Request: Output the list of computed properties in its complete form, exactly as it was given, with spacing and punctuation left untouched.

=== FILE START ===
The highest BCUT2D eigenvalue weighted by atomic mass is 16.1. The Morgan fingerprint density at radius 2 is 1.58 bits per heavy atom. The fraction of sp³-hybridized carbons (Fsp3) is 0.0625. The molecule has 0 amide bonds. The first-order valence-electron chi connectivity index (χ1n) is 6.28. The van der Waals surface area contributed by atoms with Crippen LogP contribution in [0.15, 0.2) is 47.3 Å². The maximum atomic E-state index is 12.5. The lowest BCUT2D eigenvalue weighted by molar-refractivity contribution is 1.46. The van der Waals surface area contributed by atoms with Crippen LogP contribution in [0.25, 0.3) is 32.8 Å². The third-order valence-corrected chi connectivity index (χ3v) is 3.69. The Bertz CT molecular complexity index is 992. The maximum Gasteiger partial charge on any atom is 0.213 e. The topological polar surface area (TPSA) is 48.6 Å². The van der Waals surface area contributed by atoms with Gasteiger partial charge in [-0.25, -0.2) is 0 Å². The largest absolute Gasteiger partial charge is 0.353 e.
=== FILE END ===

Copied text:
The highest BCUT2D eigenvalue weighted by atomic mass is 16.1. The Morgan fingerprint density at radius 2 is 1.58 bits per heavy atom. The fraction of sp³-hybridized carbons (Fsp3) is 0.0625. The molecule has 0 amide bonds. The first-order valence-electron chi connectivity index (χ1n) is 6.28. The van der Waals surface area contributed by atoms with Crippen LogP contribution in [0.15, 0.2) is 47.3 Å². The maximum atomic E-state index is 12.5. The lowest BCUT2D eigenvalue weighted by molar-refractivity contribution is 1.46. The van der Waals surface area contributed by atoms with Crippen LogP contribution in [0.25, 0.3) is 32.8 Å². The third-order valence-corrected chi connectivity index (χ3v) is 3.69. The Bertz CT molecular complexity index is 992. The maximum Gasteiger partial charge on any atom is 0.213 e. The topological polar surface area (TPSA) is 48.6 Å². The van der Waals surface area contributed by atoms with Gasteiger partial charge in [-0.25, -0.2) is 0 Å². The largest absolute Gasteiger partial charge is 0.353 e.